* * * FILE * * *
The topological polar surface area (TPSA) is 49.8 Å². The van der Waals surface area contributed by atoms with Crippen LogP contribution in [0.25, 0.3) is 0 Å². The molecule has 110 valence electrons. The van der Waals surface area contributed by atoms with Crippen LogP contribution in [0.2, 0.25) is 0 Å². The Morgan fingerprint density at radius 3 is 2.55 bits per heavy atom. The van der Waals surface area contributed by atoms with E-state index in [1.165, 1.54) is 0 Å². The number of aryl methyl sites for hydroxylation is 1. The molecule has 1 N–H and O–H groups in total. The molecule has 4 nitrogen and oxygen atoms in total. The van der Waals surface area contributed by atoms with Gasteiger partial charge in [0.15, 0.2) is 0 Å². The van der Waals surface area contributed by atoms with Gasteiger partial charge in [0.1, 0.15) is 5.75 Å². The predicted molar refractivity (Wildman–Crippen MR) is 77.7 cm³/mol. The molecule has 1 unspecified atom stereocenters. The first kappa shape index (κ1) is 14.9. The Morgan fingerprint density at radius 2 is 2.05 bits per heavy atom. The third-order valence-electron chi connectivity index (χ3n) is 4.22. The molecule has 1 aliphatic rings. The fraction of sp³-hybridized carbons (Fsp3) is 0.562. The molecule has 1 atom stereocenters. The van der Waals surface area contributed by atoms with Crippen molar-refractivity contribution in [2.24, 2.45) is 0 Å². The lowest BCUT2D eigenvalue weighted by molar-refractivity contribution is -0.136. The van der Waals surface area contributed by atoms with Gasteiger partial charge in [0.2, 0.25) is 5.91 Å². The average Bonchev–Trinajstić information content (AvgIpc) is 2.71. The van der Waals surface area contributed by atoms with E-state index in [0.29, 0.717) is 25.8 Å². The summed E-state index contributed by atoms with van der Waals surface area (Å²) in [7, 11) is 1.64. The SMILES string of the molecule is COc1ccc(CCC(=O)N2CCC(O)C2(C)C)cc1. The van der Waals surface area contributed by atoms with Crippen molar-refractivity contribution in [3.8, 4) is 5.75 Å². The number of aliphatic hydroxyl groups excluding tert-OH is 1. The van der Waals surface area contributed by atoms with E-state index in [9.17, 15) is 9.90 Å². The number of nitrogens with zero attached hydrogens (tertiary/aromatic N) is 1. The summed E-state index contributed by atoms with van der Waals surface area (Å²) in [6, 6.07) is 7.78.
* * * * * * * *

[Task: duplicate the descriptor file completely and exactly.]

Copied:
The topological polar surface area (TPSA) is 49.8 Å². The van der Waals surface area contributed by atoms with Crippen LogP contribution in [0.25, 0.3) is 0 Å². The molecule has 110 valence electrons. The van der Waals surface area contributed by atoms with Crippen LogP contribution in [0.2, 0.25) is 0 Å². The Morgan fingerprint density at radius 3 is 2.55 bits per heavy atom. The van der Waals surface area contributed by atoms with E-state index in [1.165, 1.54) is 0 Å². The number of aryl methyl sites for hydroxylation is 1. The molecule has 1 N–H and O–H groups in total. The molecule has 4 nitrogen and oxygen atoms in total. The van der Waals surface area contributed by atoms with Gasteiger partial charge in [0.15, 0.2) is 0 Å². The van der Waals surface area contributed by atoms with Gasteiger partial charge in [0.1, 0.15) is 5.75 Å². The predicted molar refractivity (Wildman–Crippen MR) is 77.7 cm³/mol. The molecule has 1 unspecified atom stereocenters. The first kappa shape index (κ1) is 14.9. The Morgan fingerprint density at radius 2 is 2.05 bits per heavy atom. The third-order valence-electron chi connectivity index (χ3n) is 4.22. The molecule has 1 aliphatic rings. The fraction of sp³-hybridized carbons (Fsp3) is 0.562. The molecule has 1 atom stereocenters. The van der Waals surface area contributed by atoms with Crippen molar-refractivity contribution in [2.24, 2.45) is 0 Å². The lowest BCUT2D eigenvalue weighted by molar-refractivity contribution is -0.136. The van der Waals surface area contributed by atoms with Gasteiger partial charge in [0.2, 0.25) is 5.91 Å². The average Bonchev–Trinajstić information content (AvgIpc) is 2.71. The van der Waals surface area contributed by atoms with E-state index in [0.29, 0.717) is 25.8 Å². The summed E-state index contributed by atoms with van der Waals surface area (Å²) in [7, 11) is 1.64. The SMILES string of the molecule is COc1ccc(CCC(=O)N2CCC(O)C2(C)C)cc1. The van der Waals surface area contributed by atoms with Crippen molar-refractivity contribution in [3.8, 4) is 5.75 Å². The number of aliphatic hydroxyl groups excluding tert-OH is 1. The van der Waals surface area contributed by atoms with E-state index in [9.17, 15) is 9.90 Å². The number of nitrogens with zero attached hydrogens (tertiary/aromatic N) is 1. The summed E-state index contributed by atoms with van der Waals surface area (Å²) in [6, 6.07) is 7.78.